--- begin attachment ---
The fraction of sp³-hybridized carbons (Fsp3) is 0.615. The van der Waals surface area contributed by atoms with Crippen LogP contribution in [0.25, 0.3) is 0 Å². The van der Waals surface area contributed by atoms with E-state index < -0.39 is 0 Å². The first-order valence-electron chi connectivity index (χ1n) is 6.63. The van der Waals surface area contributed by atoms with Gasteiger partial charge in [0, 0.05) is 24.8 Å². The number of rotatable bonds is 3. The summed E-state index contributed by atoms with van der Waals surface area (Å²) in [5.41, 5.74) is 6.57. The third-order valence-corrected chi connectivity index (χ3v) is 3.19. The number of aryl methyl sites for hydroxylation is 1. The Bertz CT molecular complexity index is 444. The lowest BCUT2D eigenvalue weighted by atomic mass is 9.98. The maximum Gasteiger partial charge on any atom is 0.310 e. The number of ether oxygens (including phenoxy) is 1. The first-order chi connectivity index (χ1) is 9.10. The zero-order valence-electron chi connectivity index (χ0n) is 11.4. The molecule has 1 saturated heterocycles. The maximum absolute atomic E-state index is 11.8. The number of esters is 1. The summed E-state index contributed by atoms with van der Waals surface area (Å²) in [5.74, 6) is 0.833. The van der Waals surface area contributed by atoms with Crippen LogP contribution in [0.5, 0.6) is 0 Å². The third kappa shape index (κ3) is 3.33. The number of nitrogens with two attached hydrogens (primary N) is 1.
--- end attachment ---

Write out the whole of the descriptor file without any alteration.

The fraction of sp³-hybridized carbons (Fsp3) is 0.615. The van der Waals surface area contributed by atoms with Crippen LogP contribution in [0.25, 0.3) is 0 Å². The van der Waals surface area contributed by atoms with E-state index < -0.39 is 0 Å². The first-order valence-electron chi connectivity index (χ1n) is 6.63. The van der Waals surface area contributed by atoms with Gasteiger partial charge in [0, 0.05) is 24.8 Å². The number of rotatable bonds is 3. The summed E-state index contributed by atoms with van der Waals surface area (Å²) in [5.41, 5.74) is 6.57. The third-order valence-corrected chi connectivity index (χ3v) is 3.19. The number of aryl methyl sites for hydroxylation is 1. The Bertz CT molecular complexity index is 444. The lowest BCUT2D eigenvalue weighted by atomic mass is 9.98. The maximum Gasteiger partial charge on any atom is 0.310 e. The number of ether oxygens (including phenoxy) is 1. The first-order chi connectivity index (χ1) is 9.10. The zero-order valence-electron chi connectivity index (χ0n) is 11.4. The molecule has 1 saturated heterocycles. The maximum absolute atomic E-state index is 11.8. The number of esters is 1. The summed E-state index contributed by atoms with van der Waals surface area (Å²) in [5.74, 6) is 0.833. The van der Waals surface area contributed by atoms with Crippen LogP contribution in [0.5, 0.6) is 0 Å². The third kappa shape index (κ3) is 3.33. The number of nitrogens with two attached hydrogens (primary N) is 1.